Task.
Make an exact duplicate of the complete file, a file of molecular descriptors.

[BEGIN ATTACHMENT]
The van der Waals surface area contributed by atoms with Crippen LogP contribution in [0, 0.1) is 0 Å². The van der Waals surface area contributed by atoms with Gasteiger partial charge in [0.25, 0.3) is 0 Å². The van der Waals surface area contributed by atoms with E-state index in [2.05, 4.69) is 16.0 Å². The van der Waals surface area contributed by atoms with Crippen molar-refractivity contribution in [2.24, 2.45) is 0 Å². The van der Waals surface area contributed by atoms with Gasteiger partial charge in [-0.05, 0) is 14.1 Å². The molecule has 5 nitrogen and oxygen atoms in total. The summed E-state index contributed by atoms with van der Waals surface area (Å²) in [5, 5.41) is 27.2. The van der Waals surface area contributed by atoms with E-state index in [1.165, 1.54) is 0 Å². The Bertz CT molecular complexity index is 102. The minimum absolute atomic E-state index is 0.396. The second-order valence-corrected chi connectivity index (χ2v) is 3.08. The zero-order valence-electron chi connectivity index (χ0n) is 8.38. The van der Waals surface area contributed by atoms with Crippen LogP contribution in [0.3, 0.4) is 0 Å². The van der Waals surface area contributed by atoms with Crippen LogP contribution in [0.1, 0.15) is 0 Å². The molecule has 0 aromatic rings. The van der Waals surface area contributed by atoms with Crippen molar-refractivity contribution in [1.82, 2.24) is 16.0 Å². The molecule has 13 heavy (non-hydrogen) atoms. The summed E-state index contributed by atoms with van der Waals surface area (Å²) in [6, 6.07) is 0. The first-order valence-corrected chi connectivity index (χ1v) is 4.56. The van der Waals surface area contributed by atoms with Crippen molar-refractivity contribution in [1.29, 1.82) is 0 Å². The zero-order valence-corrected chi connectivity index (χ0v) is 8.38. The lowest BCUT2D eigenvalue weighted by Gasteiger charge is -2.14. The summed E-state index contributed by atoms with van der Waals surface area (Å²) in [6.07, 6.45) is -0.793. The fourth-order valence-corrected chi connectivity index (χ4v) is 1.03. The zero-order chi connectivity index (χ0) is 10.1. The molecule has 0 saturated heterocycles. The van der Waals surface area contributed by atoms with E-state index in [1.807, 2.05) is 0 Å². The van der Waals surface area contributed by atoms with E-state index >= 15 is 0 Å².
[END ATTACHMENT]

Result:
The van der Waals surface area contributed by atoms with Crippen LogP contribution in [0, 0.1) is 0 Å². The van der Waals surface area contributed by atoms with Gasteiger partial charge in [0.25, 0.3) is 0 Å². The van der Waals surface area contributed by atoms with E-state index in [2.05, 4.69) is 16.0 Å². The van der Waals surface area contributed by atoms with Crippen molar-refractivity contribution in [2.24, 2.45) is 0 Å². The van der Waals surface area contributed by atoms with Gasteiger partial charge in [-0.05, 0) is 14.1 Å². The molecule has 5 nitrogen and oxygen atoms in total. The summed E-state index contributed by atoms with van der Waals surface area (Å²) in [5, 5.41) is 27.2. The van der Waals surface area contributed by atoms with E-state index in [1.165, 1.54) is 0 Å². The Bertz CT molecular complexity index is 102. The minimum absolute atomic E-state index is 0.396. The second-order valence-corrected chi connectivity index (χ2v) is 3.08. The zero-order valence-electron chi connectivity index (χ0n) is 8.38. The van der Waals surface area contributed by atoms with Crippen LogP contribution in [0.3, 0.4) is 0 Å². The van der Waals surface area contributed by atoms with Crippen LogP contribution in [0.1, 0.15) is 0 Å². The molecule has 0 aromatic rings. The van der Waals surface area contributed by atoms with Crippen molar-refractivity contribution in [1.82, 2.24) is 16.0 Å². The molecule has 13 heavy (non-hydrogen) atoms. The summed E-state index contributed by atoms with van der Waals surface area (Å²) in [6, 6.07) is 0. The first-order valence-corrected chi connectivity index (χ1v) is 4.56. The van der Waals surface area contributed by atoms with Crippen molar-refractivity contribution in [1.29, 1.82) is 0 Å². The zero-order valence-corrected chi connectivity index (χ0v) is 8.38. The lowest BCUT2D eigenvalue weighted by Gasteiger charge is -2.14. The summed E-state index contributed by atoms with van der Waals surface area (Å²) in [6.07, 6.45) is -0.793. The fourth-order valence-corrected chi connectivity index (χ4v) is 1.03. The zero-order chi connectivity index (χ0) is 10.1. The molecule has 0 saturated heterocycles. The van der Waals surface area contributed by atoms with E-state index in [1.807, 2.05) is 0 Å². The van der Waals surface area contributed by atoms with E-state index >= 15 is 0 Å².